I love scary movies even when they’re terrible, so this list is neither definitive nor particularly respectable. My only measure of authority on the subject is that I can quote Friday the 13th, Part VI from memory. (“Hit the noise and the cherries!”)
Since I have a high-needs baby at home, I’ve been missing my slashers lately. I know that soon there will come a day when he takes a two-hour nap on his own, or goes to bed at a regular baby time and stays asleep. Until then, all I have are my memories and this list.
(Also, if you’re the kind of person who would complain about SPOILERS, you should know that there are SPOILERS in this post. But I think the newest movie on this list is from 2009-ish — so if I’m spoiling any of these for you in 2014, it’s up to you to take ownership of your disappointment.)
The Descent. Things that are scary: being underground; squeezing through narrow passageways; broken bones sticking through flesh; mutant life forms that want to eat you; mercy-killing your friend with a big rock; losing your husband and baby in a horrific car accident. This movie hits on almost every raw nerve I have! I want to add that the original version I saw had the U.K. ending, which is considerably more disturbing. The U.S. ending is just a cheap “gotcha” jump, because as Gwyneth Paltrow once observed, we Americans are big dummies.
The Birds. There are a lot of Hitchcock movies I love, but not many that truly scare me. I have a really bad case of bird-phobia, so this is the one that does it. (Honorable mention to Perry Mason smoking a cigarette in the dark in Rear Window.) I’m always distracted in the first act, though, by how off-putting the courtship is between Tippi Hedren and Rod Taylor. And poor Suzanne Pleshette, you guys. Ugh.
Hostel: Part II. If you’re the kind of person who gets all pearl-clutchy about “torture porn,” we will probably never be friends. And you might never understand why this movie is so surprisingly good. The fact that there are three women in the lead roles is unusual and awesome, and maybe even… feminist? Or at least egalitarian, since money seems to be the great equalizer. Also, the subplot with the two guys who bid to kill the women was genuinely interesting and made me laugh (intentionally!). All that said, I was like, “THANK GOD” when Heather Matarazzo’s character finally died, because she was the actual most annoying character ever to exist. Including Cousin Oliver.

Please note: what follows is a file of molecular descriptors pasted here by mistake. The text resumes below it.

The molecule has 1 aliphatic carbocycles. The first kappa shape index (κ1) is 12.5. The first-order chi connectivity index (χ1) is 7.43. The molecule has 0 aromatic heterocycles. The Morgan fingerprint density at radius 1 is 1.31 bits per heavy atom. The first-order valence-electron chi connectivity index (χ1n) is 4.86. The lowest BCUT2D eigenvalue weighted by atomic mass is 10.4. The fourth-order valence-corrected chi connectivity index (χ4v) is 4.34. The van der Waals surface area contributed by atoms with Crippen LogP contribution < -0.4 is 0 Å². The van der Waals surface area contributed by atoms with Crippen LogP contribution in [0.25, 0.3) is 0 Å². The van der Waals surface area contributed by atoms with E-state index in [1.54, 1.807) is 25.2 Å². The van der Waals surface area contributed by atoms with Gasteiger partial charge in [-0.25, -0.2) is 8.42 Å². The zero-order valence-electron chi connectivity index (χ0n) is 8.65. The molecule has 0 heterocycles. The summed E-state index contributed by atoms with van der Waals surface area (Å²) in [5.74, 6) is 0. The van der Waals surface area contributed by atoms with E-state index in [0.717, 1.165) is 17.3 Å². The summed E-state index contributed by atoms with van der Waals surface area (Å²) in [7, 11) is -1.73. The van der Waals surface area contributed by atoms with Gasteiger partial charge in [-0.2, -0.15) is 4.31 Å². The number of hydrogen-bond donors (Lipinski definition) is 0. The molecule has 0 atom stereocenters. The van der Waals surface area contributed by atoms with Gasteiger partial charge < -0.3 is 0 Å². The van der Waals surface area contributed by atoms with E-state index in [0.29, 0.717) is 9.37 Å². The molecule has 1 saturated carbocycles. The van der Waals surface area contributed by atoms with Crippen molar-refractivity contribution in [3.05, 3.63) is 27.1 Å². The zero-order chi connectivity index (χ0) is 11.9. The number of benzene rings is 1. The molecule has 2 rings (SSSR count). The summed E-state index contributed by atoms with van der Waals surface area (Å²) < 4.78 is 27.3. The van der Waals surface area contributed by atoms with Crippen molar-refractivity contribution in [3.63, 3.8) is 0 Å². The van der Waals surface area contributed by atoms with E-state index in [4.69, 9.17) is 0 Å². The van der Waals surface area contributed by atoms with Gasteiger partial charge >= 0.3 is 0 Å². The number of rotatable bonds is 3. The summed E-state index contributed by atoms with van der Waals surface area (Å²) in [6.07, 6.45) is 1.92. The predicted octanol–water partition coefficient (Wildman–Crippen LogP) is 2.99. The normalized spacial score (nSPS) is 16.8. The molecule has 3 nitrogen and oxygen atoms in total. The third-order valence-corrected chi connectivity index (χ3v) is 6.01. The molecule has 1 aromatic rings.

Drag Me to Hell. I love Sam Raimi, and this movie is why. “But then I thought, ‘Screw it, I’m eating ice cream.'” What else do I need to say? Other than this: Totally makes up for the whole tree-rape thing in Evil Dead.
The Silence of the Lambs. I smuggled this movie out of my parents’ house when I was 13 years old and took it to a friend’s house for a sleepover. When they showed Benjamin Raspail’s head in a jar, I almost fucking died*. I then went on to watch this movie approximately fifty-three times within the next five years. (I actually thought I wanted to be an FBI agent for a while, and then I became a lazy pothead instead. DREAM DEFERRED.)
The Orphanage. This movie is pretty consistently creepy throughout, but the ending. Oh my GOD, the ending. I have never felt worse in my life after watching any movie, and that includes anything and everything Holocaust-themed. I can’t even talk about it — just Google it if you want to know. Or watch it, if you think you can resist the overwhelming urge to make out with an exhaust pipe afterwards. I mean, it’s an intriguing movie to watch, and it succeeded in making me feel the emotion known as “horror,” so it’s on the list. But it’s the only movie on here that I’ve watched just once and will never watch again.
Halloween. First of all, the theme music? Is perfect. Second, so is everything else, because it’s the archetypal horror movie. There’s nothing scarier than that moment of realization when Annie wipes the fog off the inside of her windshield. On the other hand, Lynda and Bob can’t die fast enough. But I get that they had to increase the body count to make the movie work, and so I’ll allow it.
Candyman. This is another movie where the music is so distinctive and evocative. (There was an episode of American Horror Story: Asylum where they lifted this Philip Glass score, and it took me right out of the scene. I was just waiting for the camera to cut to an establishing shot of Cabrini-Green.) Beyond the music, the movie is a landmark in the genre. It’s all about class and race and swarms of bees and urban legends and, most importantly, people getting murdered. The scariest thing you could ever do to me is hide about 20 feet away in a mostly deserted parking lot and say, “Helen. HEL-eeeen…” Try it and I will never forgive you.
Bonus Movie That Is Not Scary At All
The Exorcist. I’m sorry, but no. Maybe it’s because I watched it for the first time in about 2005, when the special effects were laughably dated. Or maybe it’s because my friend billed it as “the scariest movie ever” for way too long, and so it could never live up to the hype. Or maybe it’s just because I’m Catholic, and I know Jesus loves me no matter what? All I know is, this movie was nothing but distractingly bad for me, and I’ve sat through multiple viewings of Sleepaway Camp.
*Or, if you’re going by the book, it’s the head of Raspail’s lover, Klaus. Either way, it ruined me.